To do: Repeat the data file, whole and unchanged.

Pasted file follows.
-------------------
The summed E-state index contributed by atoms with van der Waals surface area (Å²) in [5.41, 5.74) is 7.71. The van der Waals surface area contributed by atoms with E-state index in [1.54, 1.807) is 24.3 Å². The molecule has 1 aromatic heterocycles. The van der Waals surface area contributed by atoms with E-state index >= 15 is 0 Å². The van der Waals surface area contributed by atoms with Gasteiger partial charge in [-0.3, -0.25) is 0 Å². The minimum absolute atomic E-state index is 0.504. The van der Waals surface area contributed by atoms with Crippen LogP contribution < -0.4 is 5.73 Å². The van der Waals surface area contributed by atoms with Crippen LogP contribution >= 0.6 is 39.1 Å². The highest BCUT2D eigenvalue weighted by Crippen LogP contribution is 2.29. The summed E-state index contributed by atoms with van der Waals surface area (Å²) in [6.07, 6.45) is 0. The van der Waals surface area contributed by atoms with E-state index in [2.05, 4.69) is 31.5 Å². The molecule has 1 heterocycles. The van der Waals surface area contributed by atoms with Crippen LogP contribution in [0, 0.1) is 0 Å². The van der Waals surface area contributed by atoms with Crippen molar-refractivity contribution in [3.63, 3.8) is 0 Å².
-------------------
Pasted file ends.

The summed E-state index contributed by atoms with van der Waals surface area (Å²) in [5.41, 5.74) is 7.71. The van der Waals surface area contributed by atoms with E-state index in [1.54, 1.807) is 24.3 Å². The molecule has 1 aromatic heterocycles. The van der Waals surface area contributed by atoms with E-state index >= 15 is 0 Å². The van der Waals surface area contributed by atoms with Gasteiger partial charge in [-0.3, -0.25) is 0 Å². The minimum absolute atomic E-state index is 0.504. The van der Waals surface area contributed by atoms with Crippen LogP contribution < -0.4 is 5.73 Å². The van der Waals surface area contributed by atoms with Crippen LogP contribution >= 0.6 is 39.1 Å². The highest BCUT2D eigenvalue weighted by Crippen LogP contribution is 2.29. The summed E-state index contributed by atoms with van der Waals surface area (Å²) in [6.07, 6.45) is 0. The van der Waals surface area contributed by atoms with E-state index in [2.05, 4.69) is 31.5 Å². The molecule has 1 heterocycles. The van der Waals surface area contributed by atoms with Crippen LogP contribution in [0, 0.1) is 0 Å². The van der Waals surface area contributed by atoms with Crippen molar-refractivity contribution in [3.63, 3.8) is 0 Å².